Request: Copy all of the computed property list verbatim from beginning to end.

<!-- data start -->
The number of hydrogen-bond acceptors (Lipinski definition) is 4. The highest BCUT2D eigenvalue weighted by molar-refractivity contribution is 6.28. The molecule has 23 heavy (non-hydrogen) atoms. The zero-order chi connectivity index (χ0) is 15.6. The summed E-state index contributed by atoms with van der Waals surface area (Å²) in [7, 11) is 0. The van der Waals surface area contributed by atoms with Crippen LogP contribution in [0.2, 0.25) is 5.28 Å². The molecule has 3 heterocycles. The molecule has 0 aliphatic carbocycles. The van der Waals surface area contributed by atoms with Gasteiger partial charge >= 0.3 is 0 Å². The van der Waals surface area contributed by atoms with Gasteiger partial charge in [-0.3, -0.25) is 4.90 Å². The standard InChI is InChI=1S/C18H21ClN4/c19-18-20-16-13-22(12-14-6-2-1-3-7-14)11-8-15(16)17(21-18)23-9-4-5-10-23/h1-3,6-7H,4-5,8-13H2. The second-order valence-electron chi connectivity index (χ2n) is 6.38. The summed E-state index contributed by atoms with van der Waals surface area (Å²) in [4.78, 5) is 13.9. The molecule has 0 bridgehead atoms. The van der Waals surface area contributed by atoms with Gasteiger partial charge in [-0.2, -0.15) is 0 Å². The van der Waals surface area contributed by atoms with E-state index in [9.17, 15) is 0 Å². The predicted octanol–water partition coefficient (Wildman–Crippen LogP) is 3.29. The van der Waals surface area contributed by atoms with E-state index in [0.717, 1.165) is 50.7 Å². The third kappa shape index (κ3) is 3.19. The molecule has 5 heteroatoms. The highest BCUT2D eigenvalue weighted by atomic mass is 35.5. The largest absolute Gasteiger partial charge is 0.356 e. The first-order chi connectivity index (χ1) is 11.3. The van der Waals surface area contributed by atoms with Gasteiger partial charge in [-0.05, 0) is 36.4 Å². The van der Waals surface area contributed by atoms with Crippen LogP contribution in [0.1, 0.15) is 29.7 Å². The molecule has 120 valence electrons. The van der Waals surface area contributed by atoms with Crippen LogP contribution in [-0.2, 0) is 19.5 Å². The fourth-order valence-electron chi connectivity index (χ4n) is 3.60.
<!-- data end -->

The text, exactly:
The number of hydrogen-bond acceptors (Lipinski definition) is 4. The highest BCUT2D eigenvalue weighted by molar-refractivity contribution is 6.28. The molecule has 23 heavy (non-hydrogen) atoms. The zero-order chi connectivity index (χ0) is 15.6. The summed E-state index contributed by atoms with van der Waals surface area (Å²) in [7, 11) is 0. The van der Waals surface area contributed by atoms with Crippen LogP contribution in [0.2, 0.25) is 5.28 Å². The molecule has 3 heterocycles. The molecule has 0 aliphatic carbocycles. The van der Waals surface area contributed by atoms with Gasteiger partial charge >= 0.3 is 0 Å². The van der Waals surface area contributed by atoms with Gasteiger partial charge in [-0.3, -0.25) is 4.90 Å². The standard InChI is InChI=1S/C18H21ClN4/c19-18-20-16-13-22(12-14-6-2-1-3-7-14)11-8-15(16)17(21-18)23-9-4-5-10-23/h1-3,6-7H,4-5,8-13H2. The second-order valence-electron chi connectivity index (χ2n) is 6.38. The summed E-state index contributed by atoms with van der Waals surface area (Å²) in [4.78, 5) is 13.9. The molecule has 0 bridgehead atoms. The van der Waals surface area contributed by atoms with Gasteiger partial charge in [-0.2, -0.15) is 0 Å². The van der Waals surface area contributed by atoms with E-state index in [9.17, 15) is 0 Å². The predicted octanol–water partition coefficient (Wildman–Crippen LogP) is 3.29. The van der Waals surface area contributed by atoms with E-state index in [0.717, 1.165) is 50.7 Å². The third kappa shape index (κ3) is 3.19. The molecule has 5 heteroatoms. The highest BCUT2D eigenvalue weighted by atomic mass is 35.5. The largest absolute Gasteiger partial charge is 0.356 e. The first-order chi connectivity index (χ1) is 11.3. The van der Waals surface area contributed by atoms with Gasteiger partial charge in [-0.05, 0) is 36.4 Å². The van der Waals surface area contributed by atoms with Crippen LogP contribution in [0.1, 0.15) is 29.7 Å². The molecule has 120 valence electrons. The van der Waals surface area contributed by atoms with Crippen LogP contribution in [-0.2, 0) is 19.5 Å². The fourth-order valence-electron chi connectivity index (χ4n) is 3.60.